// -*- mode: c++; mode: flyspell; fill-column: 79 -*-
// $Id: mainpage.dox 5 2010-04-14 09:57:44Z tb$

/*
* STX Constant B-Tree Database Template Classes v0.7.0
* Copyright (C) 2010 Timo Bingmann
*
* This library is free software; you can redistribute it and/or modify it
* Free Software Foundation; either version 2.1 of the License, or (at your
* option) any later version.
*
* This library is distributed in the hope that it will be useful, but WITHOUT
* ANY WARRANTY; without even the implied warranty of MERCHANTABILITY or
* FITNESS FOR A PARTICULAR PURPOSE.  See the GNU Lesser General Public License
* for more details.
*
* You should have received a copy of the GNU Lesser General Public License
* along with this library; if not, write to the Free Software Foundation,
* Inc., 51 Franklin Street, Fifth Floor, Boston, MA 02110-1301 USA
*/

/** \mainpage stx::CBTreeDB - STX Constant B-Tree Database Template Classes README

\author Timo Bingmann (Mail: tb a-with-circle idlebox dot net)
\date 2010-04-14

\section sec_summary Summary

The stx::CBTreeDB is a collection of C++ classes with which read-only key-value
database files can be created and read. A database efficiently maps a large
number of integral fixed-length keys to opaque binary value blobs.
Variable-length or duplicate keys are currently not supported. Keys are
organized into a highly compact index structure, which is very similar to a
B-tree and allows very fast key lookups. Both keys and values are stored in
order and thus queries in a local proximity can benefit from caching effects.
All applications mapping a large number of constant, integral keys to string or
data blobs can benefit from this library.

Key features of the database classes are:
- key locality due to ordered storage of keys and values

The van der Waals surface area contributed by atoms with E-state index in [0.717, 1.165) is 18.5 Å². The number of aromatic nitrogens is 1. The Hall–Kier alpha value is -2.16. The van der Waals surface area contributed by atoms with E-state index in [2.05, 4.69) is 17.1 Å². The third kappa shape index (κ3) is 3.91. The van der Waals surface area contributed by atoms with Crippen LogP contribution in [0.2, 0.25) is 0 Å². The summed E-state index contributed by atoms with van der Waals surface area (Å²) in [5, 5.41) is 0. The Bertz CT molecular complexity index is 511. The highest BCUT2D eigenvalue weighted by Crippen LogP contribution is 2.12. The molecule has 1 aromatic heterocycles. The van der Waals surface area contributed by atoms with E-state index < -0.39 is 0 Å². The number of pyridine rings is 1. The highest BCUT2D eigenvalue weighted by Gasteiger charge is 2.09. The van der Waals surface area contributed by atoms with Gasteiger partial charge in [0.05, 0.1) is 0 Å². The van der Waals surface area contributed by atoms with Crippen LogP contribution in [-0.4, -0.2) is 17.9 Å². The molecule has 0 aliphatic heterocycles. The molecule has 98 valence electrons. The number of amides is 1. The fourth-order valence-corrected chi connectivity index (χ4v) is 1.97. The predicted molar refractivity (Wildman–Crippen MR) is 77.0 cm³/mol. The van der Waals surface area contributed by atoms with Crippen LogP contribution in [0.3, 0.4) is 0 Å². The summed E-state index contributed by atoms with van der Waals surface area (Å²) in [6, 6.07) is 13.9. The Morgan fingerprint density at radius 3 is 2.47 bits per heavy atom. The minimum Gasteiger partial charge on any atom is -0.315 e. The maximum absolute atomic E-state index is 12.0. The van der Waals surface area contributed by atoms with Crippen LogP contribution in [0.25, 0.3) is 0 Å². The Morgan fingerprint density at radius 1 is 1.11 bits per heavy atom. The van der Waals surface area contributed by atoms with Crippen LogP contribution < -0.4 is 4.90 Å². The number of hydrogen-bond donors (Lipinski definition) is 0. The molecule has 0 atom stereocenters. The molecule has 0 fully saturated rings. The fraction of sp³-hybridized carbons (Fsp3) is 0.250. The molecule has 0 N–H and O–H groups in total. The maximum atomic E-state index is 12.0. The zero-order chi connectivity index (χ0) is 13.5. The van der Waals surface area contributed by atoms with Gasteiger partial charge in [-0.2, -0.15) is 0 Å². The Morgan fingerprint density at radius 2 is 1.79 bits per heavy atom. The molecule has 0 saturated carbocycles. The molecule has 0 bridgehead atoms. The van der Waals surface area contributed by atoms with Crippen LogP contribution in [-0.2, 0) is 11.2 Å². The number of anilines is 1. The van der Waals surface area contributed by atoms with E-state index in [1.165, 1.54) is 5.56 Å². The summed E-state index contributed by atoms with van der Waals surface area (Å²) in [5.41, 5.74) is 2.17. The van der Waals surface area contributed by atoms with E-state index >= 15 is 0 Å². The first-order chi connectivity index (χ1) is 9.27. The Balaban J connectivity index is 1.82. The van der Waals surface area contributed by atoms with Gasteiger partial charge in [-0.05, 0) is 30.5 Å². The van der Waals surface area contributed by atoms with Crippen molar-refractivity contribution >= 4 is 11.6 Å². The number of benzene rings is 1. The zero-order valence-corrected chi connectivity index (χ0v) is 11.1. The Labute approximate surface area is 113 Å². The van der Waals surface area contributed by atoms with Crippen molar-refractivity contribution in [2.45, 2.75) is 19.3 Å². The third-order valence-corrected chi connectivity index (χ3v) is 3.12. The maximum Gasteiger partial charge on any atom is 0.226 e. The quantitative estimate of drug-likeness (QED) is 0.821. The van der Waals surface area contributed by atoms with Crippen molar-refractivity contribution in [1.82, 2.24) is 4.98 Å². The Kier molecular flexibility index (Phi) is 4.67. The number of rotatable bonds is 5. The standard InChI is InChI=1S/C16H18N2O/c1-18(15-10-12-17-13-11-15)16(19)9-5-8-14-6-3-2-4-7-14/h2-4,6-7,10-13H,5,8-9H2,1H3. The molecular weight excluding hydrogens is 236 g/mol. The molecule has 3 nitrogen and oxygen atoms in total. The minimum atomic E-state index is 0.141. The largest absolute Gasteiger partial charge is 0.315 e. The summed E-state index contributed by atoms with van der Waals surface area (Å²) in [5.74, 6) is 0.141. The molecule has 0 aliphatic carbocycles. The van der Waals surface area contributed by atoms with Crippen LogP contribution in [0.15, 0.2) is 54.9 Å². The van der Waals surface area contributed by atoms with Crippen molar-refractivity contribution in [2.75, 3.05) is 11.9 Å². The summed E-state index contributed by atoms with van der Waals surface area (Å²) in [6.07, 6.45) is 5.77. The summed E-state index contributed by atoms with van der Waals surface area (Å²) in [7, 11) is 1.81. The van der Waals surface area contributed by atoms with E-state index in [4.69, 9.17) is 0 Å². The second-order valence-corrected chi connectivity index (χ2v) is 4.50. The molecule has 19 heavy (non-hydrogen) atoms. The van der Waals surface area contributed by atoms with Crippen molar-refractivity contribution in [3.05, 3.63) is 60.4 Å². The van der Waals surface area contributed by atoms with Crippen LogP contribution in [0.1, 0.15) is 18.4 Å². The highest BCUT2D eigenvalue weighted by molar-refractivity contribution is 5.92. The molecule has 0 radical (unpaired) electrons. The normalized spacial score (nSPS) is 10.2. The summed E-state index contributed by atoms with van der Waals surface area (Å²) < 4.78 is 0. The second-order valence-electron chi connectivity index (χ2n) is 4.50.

- lookups in close proximity benefit from caching effects
- fixed-length integral keys
- opaque binary blobs as values
- compact B-tree-like index structure
- sequential storage of value data with minimal overhead
- O(1) page cache to keep hot pages in memory
- simple C++ API for \ref stx::CBTreeDB::Reader "Reader" and two \ref stx::CBTreeDB::Writer "Writer" classes
- CRC32 checksum of header and SHA256 digest of b-tree and value data for integrity
- extensive test suite with 91.3% line coverage

The complete source code is contained in the header file
include/stx-cbtreedb.h.

\section sec_website Website / API Docs / Bugs / License

http://idlebox.net/2010/stx-cbtreedb/

The classes are extensively documented using doxygen. The compiled doxygen HTML
documentation is included in the source package or can be viewed online at
http://idlebox.net/2010/stx-cbtreedb/stx-cbtreedb-0.7.0/doxygen-html/ (if you
are not reading it right now).

The tools directory contains an example1.cc, which is further documented below
(\ref sec_example) and an all-purpose <tt>cbtreedb-tool</tt> for use with
standard database formats.

If bugs should become known they will be posted on the above web page together
with patches or corrected versions.

The B-tree source code is released under the GNU Lesser General Public License
v2.1 (LGPL) which can be found in the file COPYING. Other parts of the source
code were copied from the Botan library and are under a BSD-license.

\section sec_application Original Application

The original purpose of this library is to organize lookups of 32-bit integer
identifiers to constant data blobs. In my application a few million
non-sequential identifier keys are mapping to data blobs, which are unalterable
short strings or small (1-10 kb) data files. Most key lookups occur in close
proximity, usually in ascending order.

The resulting data volume is around 20 GB in size and was previously stored
using the BerkeleyDB library. However, since the key and values in my
application are read-only, the overhead both in file size and processing time
value records is faster than before, and file sizes were reduced to a minimum
due to the compact sequential storage in the read-only databases.

An alternative to the B-tree database classes are the well-known cdb or tinycdb
libraries. However, these are basically hash tables and thus do not preserve
key locality. Thus retrieval of 10 keys in ascending order requires 10 disk
accesses at pseudo-random places in the database. With the B-tree library the
disk areas read are stored in ascending order, just like the keys.

\section sec_architecture Design Principles and Database Architecture

Most design principles follow directly from the intended application.